Jan 312012
 

Television, ipods, and Internet all take up our attention. Texting, email, and cell phones keep us connected to each other all the time. All the noise, contacts and distractions fill up our consciousness to make a never ending din that prevents us from having any privacy or quiet time.

It takes time and energy to stay current with all our social networks. Unfortunately, it also¬† keeps us from turning inward and listening to our inner selves. With this much social interaction, there’s little mental space left to be introspective, creative or productive.

Businesses and schools encourage group interaction to learn and create. But creativity blooms in solitude and quiet. “An artist requires the upkeep of creative solitude,” says Julia Cameron, author of “The Artist’s Way.”

In “The Artist’s Way,” a 12 week course for blocked creatives, there is one week where the reader cannot read anything or watch television. This assignment allows the mind to fill the well of creativity. If the mind is drunk on others’ creativity, it gets lazy or overwhelmed. Details drug the mind and it won’t have enough resources to hear the still small voice of the inner self.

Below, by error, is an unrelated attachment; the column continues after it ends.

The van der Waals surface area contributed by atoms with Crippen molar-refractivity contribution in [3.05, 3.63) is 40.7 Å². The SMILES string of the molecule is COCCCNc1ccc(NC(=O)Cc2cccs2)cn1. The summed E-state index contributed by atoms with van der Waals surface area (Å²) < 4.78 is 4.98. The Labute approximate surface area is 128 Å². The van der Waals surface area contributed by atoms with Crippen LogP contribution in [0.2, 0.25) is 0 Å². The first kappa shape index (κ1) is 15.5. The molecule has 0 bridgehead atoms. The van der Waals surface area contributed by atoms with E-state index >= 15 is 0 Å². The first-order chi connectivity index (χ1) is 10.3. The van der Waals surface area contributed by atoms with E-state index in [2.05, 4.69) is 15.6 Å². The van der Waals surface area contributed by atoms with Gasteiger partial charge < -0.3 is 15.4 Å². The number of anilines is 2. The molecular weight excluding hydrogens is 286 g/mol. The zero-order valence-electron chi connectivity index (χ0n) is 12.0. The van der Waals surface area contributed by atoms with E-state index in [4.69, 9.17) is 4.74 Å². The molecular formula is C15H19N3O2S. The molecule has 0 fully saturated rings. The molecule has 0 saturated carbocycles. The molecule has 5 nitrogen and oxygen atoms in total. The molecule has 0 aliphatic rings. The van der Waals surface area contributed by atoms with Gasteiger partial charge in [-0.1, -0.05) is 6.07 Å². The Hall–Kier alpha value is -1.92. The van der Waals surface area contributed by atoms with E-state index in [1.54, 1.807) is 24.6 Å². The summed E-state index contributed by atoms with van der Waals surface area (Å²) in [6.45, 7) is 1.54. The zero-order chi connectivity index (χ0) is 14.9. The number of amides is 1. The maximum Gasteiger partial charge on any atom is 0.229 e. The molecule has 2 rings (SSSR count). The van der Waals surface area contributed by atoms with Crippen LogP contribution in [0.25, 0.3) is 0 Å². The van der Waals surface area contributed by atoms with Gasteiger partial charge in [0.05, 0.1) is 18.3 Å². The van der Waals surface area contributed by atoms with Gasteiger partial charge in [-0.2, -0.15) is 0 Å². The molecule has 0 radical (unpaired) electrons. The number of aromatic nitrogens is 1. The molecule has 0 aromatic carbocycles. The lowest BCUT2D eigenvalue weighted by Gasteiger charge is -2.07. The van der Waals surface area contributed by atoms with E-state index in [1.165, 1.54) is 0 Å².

Many companies are now insisting their workers have time away from email, phones and other interuptions. They’re more efficient and able to get more done in less time, because they’re more productive.

Social interaction, teams and groups have a place and a role to play. But if individuals are to be more productive, they need to have some privacy. They need to be alone with their thoughts and their projects to let their mental processes simmer. Once they’ve had time to work, they can surface to bounce ideas off of friends and coworkers.

Too much solitude encourages stagnation. Too much collaberation discourages individual ideas. We need to balance both. And if we want to be able to listen to our inner selves, we need to turn off all the devices that constantly scream for our attention. Instead of our focus being outwardly directed to our social networks, we need to turn it inward and allow the well of our inner life to be filled.

Inspired by:
The Rise Of The New Groupthink
Tame The Email Beast

~ Linda-Ann Stewart

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